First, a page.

Editorial: Thin laptops are the new mainstream, but what about battery life?

Bandwagons, trains and Tranes. Can't say that these three have a heck of a lot in common in most regards, but one thing's for sure: trying to stop this trio would be a Herculean task. And so it goes with laptops -- once upon a time, it was good enough to have something that resembled a portable tower, but these days, the ability to even see the chassis at all feels like a negative. I exaggerate, of course, but the proverbial race in the laptop world is hardly about price; it's about thinness. Intel's unstoppable quest to plaster the Ultrabook term as far and wide as possible has led to a change in the way consumers are viewing portable machines, and Apple's devilishly thin MacBook Air certainly played a role, too. What we're left with is a very curious priority list, and I'm wondering if too many OEMs have stopped to wonder if the "obvious" is indeed the "right."

I'll be the first to confess that I love the look of thin. Samsung's Series 9 and Acer's Aspire S5 might just be two of the sexiest machines to ever be built, and Dell's original Adamo was primarily of interest due to one thing: its jaw-droppingly thin frame. But there's some saying about putting form before function that seems to apply here, particularly when keying in on battery life. I've no doubt that the marketing and research teams for PC makers far and wide understand the realities of the market place, and perhaps the average consumer really doesn't need more than four to six hours of life on a single charge. Five years ago, squeezing that much life from machines under an inch thick would've required some sort of wizardry that exists only in a rarely visited corner of West Hollywood. But today, I'm a dreamer. And I'm dreaming of a laptop with "all day battery life" -- something that could be screamed from the rooftops, and honestly, something that could probably be accomplished tomorrow if our laptop options weren't on such a diet.

Let's look at the landscape. Apple's 13-inch MacBook Air measures 0.68-inches at its thickest point, and can burn the midnight oil for around five hours under what I'd consider "normal" use. HP's Envy 14 Spectre is but 0.79-inches thick, and peters out after around 5.5 hours of stressful toiling. The aforesaid Series 9 from Samsung is barely more than 0.6-inches thick, and managed just over seven hours in our rundown test. Acer's Aspire Timeline Ultra M3 checks in at around 0.8-inches thick, and mustered just over five hours in the same video rundown scenario. I could keep listing comparable machines for hours, but you get the point: thinner than an inch is the new mainstream laptop.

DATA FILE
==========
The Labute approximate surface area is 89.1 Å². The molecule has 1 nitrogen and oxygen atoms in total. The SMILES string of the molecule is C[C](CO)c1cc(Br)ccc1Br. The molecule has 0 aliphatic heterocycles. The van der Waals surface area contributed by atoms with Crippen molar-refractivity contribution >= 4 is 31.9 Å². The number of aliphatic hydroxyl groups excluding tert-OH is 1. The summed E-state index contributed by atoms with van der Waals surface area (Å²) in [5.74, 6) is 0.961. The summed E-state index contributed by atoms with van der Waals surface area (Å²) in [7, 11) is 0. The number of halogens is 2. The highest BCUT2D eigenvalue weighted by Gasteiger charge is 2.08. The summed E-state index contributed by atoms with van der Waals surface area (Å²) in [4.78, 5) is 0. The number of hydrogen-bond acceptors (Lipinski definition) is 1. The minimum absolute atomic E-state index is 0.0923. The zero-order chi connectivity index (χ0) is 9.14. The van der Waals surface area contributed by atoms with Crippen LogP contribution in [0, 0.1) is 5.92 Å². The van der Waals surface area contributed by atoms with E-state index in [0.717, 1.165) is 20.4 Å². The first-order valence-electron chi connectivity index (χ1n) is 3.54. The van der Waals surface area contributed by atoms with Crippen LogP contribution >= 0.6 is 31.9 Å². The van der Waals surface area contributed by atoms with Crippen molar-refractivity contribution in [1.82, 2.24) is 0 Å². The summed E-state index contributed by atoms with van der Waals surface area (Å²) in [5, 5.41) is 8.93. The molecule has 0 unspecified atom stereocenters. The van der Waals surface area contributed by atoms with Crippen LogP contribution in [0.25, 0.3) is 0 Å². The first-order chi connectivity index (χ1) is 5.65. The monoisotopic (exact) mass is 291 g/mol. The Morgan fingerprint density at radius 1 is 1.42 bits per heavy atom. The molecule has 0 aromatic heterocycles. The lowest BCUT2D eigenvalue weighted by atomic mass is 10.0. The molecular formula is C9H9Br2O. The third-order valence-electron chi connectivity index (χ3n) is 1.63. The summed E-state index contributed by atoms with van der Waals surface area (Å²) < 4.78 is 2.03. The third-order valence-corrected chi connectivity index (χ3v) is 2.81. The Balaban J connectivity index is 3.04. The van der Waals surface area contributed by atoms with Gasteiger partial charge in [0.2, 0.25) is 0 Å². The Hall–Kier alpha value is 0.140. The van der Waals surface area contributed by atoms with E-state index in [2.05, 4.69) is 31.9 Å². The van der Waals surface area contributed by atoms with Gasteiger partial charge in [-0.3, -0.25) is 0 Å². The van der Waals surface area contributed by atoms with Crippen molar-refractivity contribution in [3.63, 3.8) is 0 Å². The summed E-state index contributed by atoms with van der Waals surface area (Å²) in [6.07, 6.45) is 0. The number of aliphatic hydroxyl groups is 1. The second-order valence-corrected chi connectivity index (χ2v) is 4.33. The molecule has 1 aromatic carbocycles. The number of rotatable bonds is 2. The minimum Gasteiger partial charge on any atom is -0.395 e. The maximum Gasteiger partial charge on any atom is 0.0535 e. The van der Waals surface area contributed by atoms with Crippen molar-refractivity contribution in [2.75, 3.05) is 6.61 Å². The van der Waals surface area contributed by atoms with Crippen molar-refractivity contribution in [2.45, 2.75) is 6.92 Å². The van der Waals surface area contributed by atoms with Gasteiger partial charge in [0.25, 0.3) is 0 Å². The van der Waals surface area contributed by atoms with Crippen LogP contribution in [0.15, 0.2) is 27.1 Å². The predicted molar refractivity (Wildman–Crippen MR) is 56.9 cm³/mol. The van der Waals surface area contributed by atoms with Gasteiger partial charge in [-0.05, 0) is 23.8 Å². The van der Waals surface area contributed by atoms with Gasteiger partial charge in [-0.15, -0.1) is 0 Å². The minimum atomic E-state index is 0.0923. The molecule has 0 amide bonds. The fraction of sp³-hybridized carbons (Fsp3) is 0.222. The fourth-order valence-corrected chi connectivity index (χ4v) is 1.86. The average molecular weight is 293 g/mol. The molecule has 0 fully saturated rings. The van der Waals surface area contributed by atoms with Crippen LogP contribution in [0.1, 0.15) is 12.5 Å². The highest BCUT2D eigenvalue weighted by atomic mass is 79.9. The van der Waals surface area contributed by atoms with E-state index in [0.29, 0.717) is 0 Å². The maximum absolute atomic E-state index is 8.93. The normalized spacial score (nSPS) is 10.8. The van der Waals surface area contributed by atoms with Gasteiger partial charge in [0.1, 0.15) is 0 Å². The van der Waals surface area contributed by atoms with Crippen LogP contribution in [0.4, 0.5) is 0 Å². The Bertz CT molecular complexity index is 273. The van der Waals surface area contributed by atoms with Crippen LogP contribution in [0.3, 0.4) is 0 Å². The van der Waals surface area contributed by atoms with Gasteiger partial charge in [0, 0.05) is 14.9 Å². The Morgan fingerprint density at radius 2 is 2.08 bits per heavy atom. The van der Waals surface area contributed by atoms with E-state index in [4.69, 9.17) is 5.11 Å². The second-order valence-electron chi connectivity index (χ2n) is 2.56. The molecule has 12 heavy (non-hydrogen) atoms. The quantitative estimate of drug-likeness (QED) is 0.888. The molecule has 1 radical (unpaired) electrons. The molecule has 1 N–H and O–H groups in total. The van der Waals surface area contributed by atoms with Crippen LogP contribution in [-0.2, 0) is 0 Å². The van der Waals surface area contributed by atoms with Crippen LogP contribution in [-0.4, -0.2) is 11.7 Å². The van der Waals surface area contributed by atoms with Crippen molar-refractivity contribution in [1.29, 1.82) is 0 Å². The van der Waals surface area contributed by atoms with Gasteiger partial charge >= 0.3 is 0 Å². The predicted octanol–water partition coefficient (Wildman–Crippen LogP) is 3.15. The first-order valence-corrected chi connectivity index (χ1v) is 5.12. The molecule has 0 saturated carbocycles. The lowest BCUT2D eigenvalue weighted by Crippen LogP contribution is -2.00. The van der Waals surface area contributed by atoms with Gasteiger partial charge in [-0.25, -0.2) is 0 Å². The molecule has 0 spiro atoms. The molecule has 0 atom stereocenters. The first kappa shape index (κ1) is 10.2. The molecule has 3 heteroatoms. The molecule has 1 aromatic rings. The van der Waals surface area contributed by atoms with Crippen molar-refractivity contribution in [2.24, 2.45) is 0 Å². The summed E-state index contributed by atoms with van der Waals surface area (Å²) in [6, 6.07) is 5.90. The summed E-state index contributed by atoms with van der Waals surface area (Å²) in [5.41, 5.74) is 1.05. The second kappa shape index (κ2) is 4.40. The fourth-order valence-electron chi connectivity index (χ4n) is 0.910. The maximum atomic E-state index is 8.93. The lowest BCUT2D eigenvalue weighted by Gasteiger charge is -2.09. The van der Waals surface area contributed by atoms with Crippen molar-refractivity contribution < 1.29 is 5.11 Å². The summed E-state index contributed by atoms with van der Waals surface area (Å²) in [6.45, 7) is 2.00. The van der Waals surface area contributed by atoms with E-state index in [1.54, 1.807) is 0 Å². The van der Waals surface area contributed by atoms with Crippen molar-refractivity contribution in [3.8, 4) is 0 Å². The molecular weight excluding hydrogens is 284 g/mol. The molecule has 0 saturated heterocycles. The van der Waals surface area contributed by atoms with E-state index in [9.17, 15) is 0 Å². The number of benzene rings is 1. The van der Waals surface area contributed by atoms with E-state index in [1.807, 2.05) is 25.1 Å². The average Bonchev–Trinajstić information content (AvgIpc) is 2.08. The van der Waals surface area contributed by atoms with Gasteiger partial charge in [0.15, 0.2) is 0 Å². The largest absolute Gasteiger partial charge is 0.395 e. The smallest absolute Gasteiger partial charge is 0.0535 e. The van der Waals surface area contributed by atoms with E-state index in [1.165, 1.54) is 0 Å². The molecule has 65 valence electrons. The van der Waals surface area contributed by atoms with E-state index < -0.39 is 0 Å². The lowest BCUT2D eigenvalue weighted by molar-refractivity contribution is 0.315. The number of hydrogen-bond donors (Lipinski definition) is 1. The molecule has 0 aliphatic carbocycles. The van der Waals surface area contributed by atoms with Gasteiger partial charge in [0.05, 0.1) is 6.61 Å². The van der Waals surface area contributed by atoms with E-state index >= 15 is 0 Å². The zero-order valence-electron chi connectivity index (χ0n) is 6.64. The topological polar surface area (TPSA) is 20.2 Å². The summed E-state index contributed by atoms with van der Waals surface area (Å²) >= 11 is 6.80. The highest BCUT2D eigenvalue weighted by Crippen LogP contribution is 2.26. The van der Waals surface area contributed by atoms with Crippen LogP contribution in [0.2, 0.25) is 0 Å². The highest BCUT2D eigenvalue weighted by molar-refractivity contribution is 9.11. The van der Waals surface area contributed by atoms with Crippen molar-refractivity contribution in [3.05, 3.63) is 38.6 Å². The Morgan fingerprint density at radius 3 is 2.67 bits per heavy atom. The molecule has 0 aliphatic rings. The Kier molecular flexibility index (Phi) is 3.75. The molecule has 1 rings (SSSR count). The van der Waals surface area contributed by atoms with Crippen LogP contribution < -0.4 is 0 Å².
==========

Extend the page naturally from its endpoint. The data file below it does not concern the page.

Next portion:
I'm fully aware that chubby alternatives exist -- the MSI GT70 that we recently reviewed sizes up at 2.16-inches thick, but it failed to be useful after passing out at the 2.5 hour mark. The point? There has to be an in-between, and moreover, there has to be a market that would appreciate if said "in-between" were filled with somewhat thicker machines that required an AC outlet only as often as my brain requires a moment of sleep.

Imagine this: a Samsung Series 9 machine (or your thin-and-light of choice) that measures some ~1.3-inches thick. Yes, that's over half an inch thicker than the existing build, but it's still just marginally thicker than many of the bargain-bin $399 PCs that you scoff at whilst thinking highly of yourself in Best Buy. While keeping the same CPU / GPU combo, there's plenty of extra room here to punch in a larger battery -- in fact, it's a model that has been followed before. Motion's J3400 rugged tablet shipped with room for two batteries, and somehow, an overseas knockoff vendor managed to do likewise on a KIRF MacBook. Even on the new iPad, there's more battery than ever before beneath the silver rear -- a necessary addition to maintain the ~10 hours of expected in-use life with the addition of the Retina display and an LTE module.


Look, I know that what I'm asking for here is appalling in at least two ways. For one, it'll be harder to sell a thicker (read: "uglier") laptop. And two, prices of these would have to rise to account for the extra battery power. But I, for one, would be willing to pay the premium. Is it really so hard to think about how much more wonderful freshly cut grass would smell and how much more tolerable gridlock would be if I had a 1.3-inch Series 9 that would last a solid day without needing rejuvenation? What if I had a laptop that could last nearly a week with an average amount of on-and-off usage? What if I had a MacBook Air Dense Fog that could outlast the iPad? What if the computer-using generation could go about their lives without fear of their laptop fading to black mid-email in the airport? What if "do I have enough juice?" was swapped for "there's surely enough life left!" as the prevailing thought during laptop use?

I also recognize that efficiencies are increasing across the board, and we're doing more with a 2200mAh battery today than we were a decade ago in this industry. And eventually, perhaps, efficiencies alone will lead to a ~1-inch laptop that can be used for a full day before petering out. But Ford didn't wait for naturally aspirated engine technology to improve enough to put 650 horses in a Mustang; it tapped a man named Shelby and bolted its way to glory. I think the world -- or, at least a select part of it with the right amount of disposable income -- is ready for an all-day laptop, and I think it's willing to deal with a bit more heft in order to get it.

Or, you know, maybe it's just another episode of 'All I Want For Christmas' from your caring friends at Engadget.

This article originally appeared in Distro Issue 40.